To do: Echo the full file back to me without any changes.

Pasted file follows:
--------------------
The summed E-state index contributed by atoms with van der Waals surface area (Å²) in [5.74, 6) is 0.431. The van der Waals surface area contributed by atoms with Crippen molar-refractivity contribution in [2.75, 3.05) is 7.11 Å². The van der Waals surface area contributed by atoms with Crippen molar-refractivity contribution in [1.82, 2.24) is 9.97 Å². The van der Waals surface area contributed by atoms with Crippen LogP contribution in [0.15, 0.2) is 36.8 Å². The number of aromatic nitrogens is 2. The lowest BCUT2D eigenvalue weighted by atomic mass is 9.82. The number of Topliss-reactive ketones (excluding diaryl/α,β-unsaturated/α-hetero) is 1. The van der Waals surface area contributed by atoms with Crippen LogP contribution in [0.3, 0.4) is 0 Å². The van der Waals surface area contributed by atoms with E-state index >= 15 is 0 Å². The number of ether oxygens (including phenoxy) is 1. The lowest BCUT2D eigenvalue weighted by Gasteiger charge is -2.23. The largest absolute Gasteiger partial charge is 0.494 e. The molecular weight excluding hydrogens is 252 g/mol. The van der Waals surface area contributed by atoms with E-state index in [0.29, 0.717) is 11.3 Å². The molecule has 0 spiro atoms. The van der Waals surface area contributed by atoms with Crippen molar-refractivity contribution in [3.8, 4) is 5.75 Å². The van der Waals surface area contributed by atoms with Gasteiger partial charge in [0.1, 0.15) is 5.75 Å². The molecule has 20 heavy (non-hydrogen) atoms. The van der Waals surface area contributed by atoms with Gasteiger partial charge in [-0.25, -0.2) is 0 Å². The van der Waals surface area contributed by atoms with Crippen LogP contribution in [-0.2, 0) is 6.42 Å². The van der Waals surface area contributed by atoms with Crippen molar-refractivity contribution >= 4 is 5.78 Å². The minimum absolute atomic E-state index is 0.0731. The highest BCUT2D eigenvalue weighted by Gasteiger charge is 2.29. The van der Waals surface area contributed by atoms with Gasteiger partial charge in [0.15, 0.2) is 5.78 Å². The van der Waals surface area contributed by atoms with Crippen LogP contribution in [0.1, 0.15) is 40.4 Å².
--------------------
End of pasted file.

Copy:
The summed E-state index contributed by atoms with van der Waals surface area (Å²) in [5.74, 6) is 0.431. The van der Waals surface area contributed by atoms with Crippen molar-refractivity contribution in [2.75, 3.05) is 7.11 Å². The van der Waals surface area contributed by atoms with Crippen molar-refractivity contribution in [1.82, 2.24) is 9.97 Å². The van der Waals surface area contributed by atoms with Crippen LogP contribution in [0.15, 0.2) is 36.8 Å². The number of aromatic nitrogens is 2. The lowest BCUT2D eigenvalue weighted by atomic mass is 9.82. The number of Topliss-reactive ketones (excluding diaryl/α,β-unsaturated/α-hetero) is 1. The van der Waals surface area contributed by atoms with Crippen LogP contribution in [0.3, 0.4) is 0 Å². The van der Waals surface area contributed by atoms with E-state index >= 15 is 0 Å². The number of ether oxygens (including phenoxy) is 1. The lowest BCUT2D eigenvalue weighted by Gasteiger charge is -2.23. The largest absolute Gasteiger partial charge is 0.494 e. The molecular weight excluding hydrogens is 252 g/mol. The van der Waals surface area contributed by atoms with E-state index in [0.29, 0.717) is 11.3 Å². The molecule has 0 spiro atoms. The van der Waals surface area contributed by atoms with Crippen molar-refractivity contribution in [3.8, 4) is 5.75 Å². The van der Waals surface area contributed by atoms with Gasteiger partial charge in [0.1, 0.15) is 5.75 Å². The molecule has 20 heavy (non-hydrogen) atoms. The van der Waals surface area contributed by atoms with Gasteiger partial charge in [-0.25, -0.2) is 0 Å². The van der Waals surface area contributed by atoms with Crippen LogP contribution in [-0.2, 0) is 6.42 Å². The van der Waals surface area contributed by atoms with Crippen molar-refractivity contribution >= 4 is 5.78 Å². The minimum absolute atomic E-state index is 0.0731. The highest BCUT2D eigenvalue weighted by Gasteiger charge is 2.29. The van der Waals surface area contributed by atoms with Gasteiger partial charge in [0.15, 0.2) is 5.78 Å². The van der Waals surface area contributed by atoms with Crippen LogP contribution in [0.1, 0.15) is 40.4 Å².